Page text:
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Southern Baptists pass first approval of constitutional amendment over women pastors

Photo by Luc Stringer

NEW ORLEANS, La. (BP) — A motion to amend Southern Baptists’ stance on women and men filling the role of pastor was passed by messengers on June 14.

The motion, first brought last year by Virginia pastor Mike Law, received the required two-thirds vote by messengers. Another two-thirds vote of approval is necessary at next year’s annual meeting to proceed with the amendment to Article III of the SBC Constitution.

Virginia pastor Mike Law speaks June 14, 2023, to a motion he put forward at the 2022 SBC Annual Meeting regarding women filling the role of pastor. Photo by Sonya Singh

The motion that was passed was amended from its original version, which was referred to the SBC Executive Committee last year at the SBC annual meeting in Anaheim, Calif.

Juan Sanchez, senior pastor of High Pointe Baptist Church in Austin, Texas, offered the amendment to Law’s motion. Both pastors had discussed and agreed on its merits the previous weekend, Sanchez told fellow messengers.

Article III lists five points that place churches within the definition of cooperation with the SBC. The amended motion calls for a sixth, adding churches that affirm, appoint, or employ “only men as any kind of pastor or elder as qualified by Scripture.”

Sanchez initially presented his amendment as a “substitute motion.” SBC President Bart Barber, with no objection from the crowd, clarified later that it was being treated as an amendment.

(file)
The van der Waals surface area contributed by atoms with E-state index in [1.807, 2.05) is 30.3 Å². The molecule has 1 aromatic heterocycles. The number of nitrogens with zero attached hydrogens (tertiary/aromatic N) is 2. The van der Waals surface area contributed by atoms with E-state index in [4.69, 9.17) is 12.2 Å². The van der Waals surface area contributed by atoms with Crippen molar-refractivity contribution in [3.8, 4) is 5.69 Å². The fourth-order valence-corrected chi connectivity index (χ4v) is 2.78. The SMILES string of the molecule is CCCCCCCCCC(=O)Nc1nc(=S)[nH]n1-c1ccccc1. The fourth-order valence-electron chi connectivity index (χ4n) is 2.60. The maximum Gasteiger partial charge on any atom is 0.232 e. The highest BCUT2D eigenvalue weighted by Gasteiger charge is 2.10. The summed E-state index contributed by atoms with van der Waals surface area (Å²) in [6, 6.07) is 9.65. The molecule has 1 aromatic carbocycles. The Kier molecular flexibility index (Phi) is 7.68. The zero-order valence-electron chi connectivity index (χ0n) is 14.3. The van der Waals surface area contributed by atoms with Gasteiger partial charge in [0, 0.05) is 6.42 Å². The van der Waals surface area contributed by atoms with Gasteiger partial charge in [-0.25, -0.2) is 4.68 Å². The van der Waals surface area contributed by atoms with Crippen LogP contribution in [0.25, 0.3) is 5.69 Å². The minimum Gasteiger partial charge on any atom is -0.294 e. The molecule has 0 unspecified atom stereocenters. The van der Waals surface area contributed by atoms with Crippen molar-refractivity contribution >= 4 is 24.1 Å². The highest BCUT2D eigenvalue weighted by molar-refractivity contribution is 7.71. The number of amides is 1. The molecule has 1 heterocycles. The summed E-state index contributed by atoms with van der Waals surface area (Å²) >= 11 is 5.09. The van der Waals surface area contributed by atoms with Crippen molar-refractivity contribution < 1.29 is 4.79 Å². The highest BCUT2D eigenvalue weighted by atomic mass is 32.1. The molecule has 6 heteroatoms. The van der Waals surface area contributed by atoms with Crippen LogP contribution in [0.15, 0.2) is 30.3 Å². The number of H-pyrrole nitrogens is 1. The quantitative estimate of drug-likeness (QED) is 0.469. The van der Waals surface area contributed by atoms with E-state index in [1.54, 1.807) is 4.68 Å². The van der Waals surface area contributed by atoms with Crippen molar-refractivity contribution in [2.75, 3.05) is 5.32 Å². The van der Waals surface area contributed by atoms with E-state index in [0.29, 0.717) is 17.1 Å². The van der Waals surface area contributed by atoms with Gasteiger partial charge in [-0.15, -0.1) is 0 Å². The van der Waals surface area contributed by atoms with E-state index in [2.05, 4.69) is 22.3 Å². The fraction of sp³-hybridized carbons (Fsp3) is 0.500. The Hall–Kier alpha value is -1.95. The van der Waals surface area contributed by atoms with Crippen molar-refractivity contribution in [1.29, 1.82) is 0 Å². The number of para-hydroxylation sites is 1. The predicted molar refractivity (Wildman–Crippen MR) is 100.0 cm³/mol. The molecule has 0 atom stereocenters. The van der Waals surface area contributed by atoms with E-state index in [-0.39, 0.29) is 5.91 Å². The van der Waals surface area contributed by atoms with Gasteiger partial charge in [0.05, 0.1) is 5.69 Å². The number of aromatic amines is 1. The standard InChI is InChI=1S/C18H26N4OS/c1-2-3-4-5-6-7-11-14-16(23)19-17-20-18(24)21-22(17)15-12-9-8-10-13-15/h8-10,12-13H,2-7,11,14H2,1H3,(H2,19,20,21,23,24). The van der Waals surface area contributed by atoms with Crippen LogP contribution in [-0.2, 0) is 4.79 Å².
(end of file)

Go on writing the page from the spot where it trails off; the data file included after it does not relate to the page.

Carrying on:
The Executive Committee agreed at its meeting on June 12 to bring Law’s motion to the messengers at this year’s meeting. However, the EC’s recommendation included EC opposition to the motion itself, stating that matters of belief ought to be addressed in the Baptist Faith and Message rather than the constitution.

“I agree with the Executive Committee,” said Sanchez. “Southern Baptists know what a pastor is. The Baptist Faith and Message is clear. However, not all messengers agree. This motion would state in positive language what we believe. It aims to clarify the intent of the Baptist Faith and Message from its initial form in 1925.

Texas pastor Juan Sanchez provided an amendment to Law’s original motion. Both Sanchez’s amendment and then Law’s amended motion were adopted by messengers. The motion received the two-thirds vote required to be considered again next year. Another two-thirds vote will lead to a change in the SBC’s constitution. Photo by Sonya Singh

“By clarifying the intention of the Baptist Faith and Message 2000, Article VI, this motion alleviates the need to revise our statement of faith.”

Article VI of the Baptist Faith and Message 2000 addresses The Church, stating that “While both men and women are gifted for service in the church, the office of pastor is limited to men as qualified by Scripture.”

Bob Bender, pastor emeritus of Cross Fellowship Church in Colorado Springs, Colo., spoke in opposition to the motion.

“Southern Baptist brothers and sisters, I beg of you,” he said. “Do not do this. All the liberals have left us. It looks like we conservatives are left to fight amongst ourselves.”

Women in associate pastoral roles need to be recognized for their contributions, Bender said.

Denny Burk, a messenger from Kenwood Baptist Church in Louisville, Ky., said the amendment “does nothing to diminish [women’s] calling and their work among us.”

“We all believe they must be a part of the Great Commission,” said Burk, who also serves as the director of the Center for Gospel and Culture at Boyce College.

The heart of the amendment, he continued, “is about how to apply our doctrinal statement to our cooperation when it comes to female pastors.”

The vote took place at noon just prior to scheduled luncheons by seminaries and other groups. Before the final vote, a motion to extend time was defeated. A motion for a ballot vote on extending time was also defeated.